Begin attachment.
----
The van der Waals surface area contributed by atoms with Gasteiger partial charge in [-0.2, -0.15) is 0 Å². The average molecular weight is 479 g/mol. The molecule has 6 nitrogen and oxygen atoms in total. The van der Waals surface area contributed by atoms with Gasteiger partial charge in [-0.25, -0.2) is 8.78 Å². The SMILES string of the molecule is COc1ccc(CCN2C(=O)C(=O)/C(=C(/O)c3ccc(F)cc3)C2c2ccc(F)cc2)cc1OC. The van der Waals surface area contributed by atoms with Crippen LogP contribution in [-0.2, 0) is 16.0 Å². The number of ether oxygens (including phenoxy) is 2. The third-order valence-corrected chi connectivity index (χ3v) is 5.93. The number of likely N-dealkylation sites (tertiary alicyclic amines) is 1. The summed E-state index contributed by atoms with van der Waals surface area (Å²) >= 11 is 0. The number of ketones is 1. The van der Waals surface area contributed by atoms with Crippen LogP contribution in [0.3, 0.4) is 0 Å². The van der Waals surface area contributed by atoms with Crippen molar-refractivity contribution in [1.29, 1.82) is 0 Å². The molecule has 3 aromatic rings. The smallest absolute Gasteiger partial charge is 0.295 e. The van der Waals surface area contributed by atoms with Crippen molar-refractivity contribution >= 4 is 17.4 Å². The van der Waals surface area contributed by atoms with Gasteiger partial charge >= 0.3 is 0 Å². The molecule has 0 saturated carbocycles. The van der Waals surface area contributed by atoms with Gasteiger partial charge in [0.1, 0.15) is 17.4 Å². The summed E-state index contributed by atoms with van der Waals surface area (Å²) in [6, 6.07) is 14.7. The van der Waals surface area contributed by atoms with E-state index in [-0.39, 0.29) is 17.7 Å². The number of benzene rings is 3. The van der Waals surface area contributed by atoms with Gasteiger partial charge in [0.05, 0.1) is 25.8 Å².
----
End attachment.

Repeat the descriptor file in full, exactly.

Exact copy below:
The van der Waals surface area contributed by atoms with Gasteiger partial charge in [-0.2, -0.15) is 0 Å². The average molecular weight is 479 g/mol. The molecule has 6 nitrogen and oxygen atoms in total. The van der Waals surface area contributed by atoms with Gasteiger partial charge in [-0.25, -0.2) is 8.78 Å². The SMILES string of the molecule is COc1ccc(CCN2C(=O)C(=O)/C(=C(/O)c3ccc(F)cc3)C2c2ccc(F)cc2)cc1OC. The van der Waals surface area contributed by atoms with Crippen LogP contribution in [-0.2, 0) is 16.0 Å². The number of ether oxygens (including phenoxy) is 2. The third-order valence-corrected chi connectivity index (χ3v) is 5.93. The number of likely N-dealkylation sites (tertiary alicyclic amines) is 1. The summed E-state index contributed by atoms with van der Waals surface area (Å²) >= 11 is 0. The number of ketones is 1. The van der Waals surface area contributed by atoms with Crippen LogP contribution in [0.3, 0.4) is 0 Å². The van der Waals surface area contributed by atoms with Crippen molar-refractivity contribution in [1.29, 1.82) is 0 Å². The molecule has 3 aromatic rings. The smallest absolute Gasteiger partial charge is 0.295 e. The van der Waals surface area contributed by atoms with Crippen molar-refractivity contribution >= 4 is 17.4 Å². The van der Waals surface area contributed by atoms with Gasteiger partial charge >= 0.3 is 0 Å². The molecule has 0 saturated carbocycles. The van der Waals surface area contributed by atoms with Gasteiger partial charge in [0.1, 0.15) is 17.4 Å². The summed E-state index contributed by atoms with van der Waals surface area (Å²) in [6, 6.07) is 14.7. The van der Waals surface area contributed by atoms with E-state index in [-0.39, 0.29) is 17.7 Å². The number of benzene rings is 3. The van der Waals surface area contributed by atoms with Gasteiger partial charge in [0.05, 0.1) is 25.8 Å².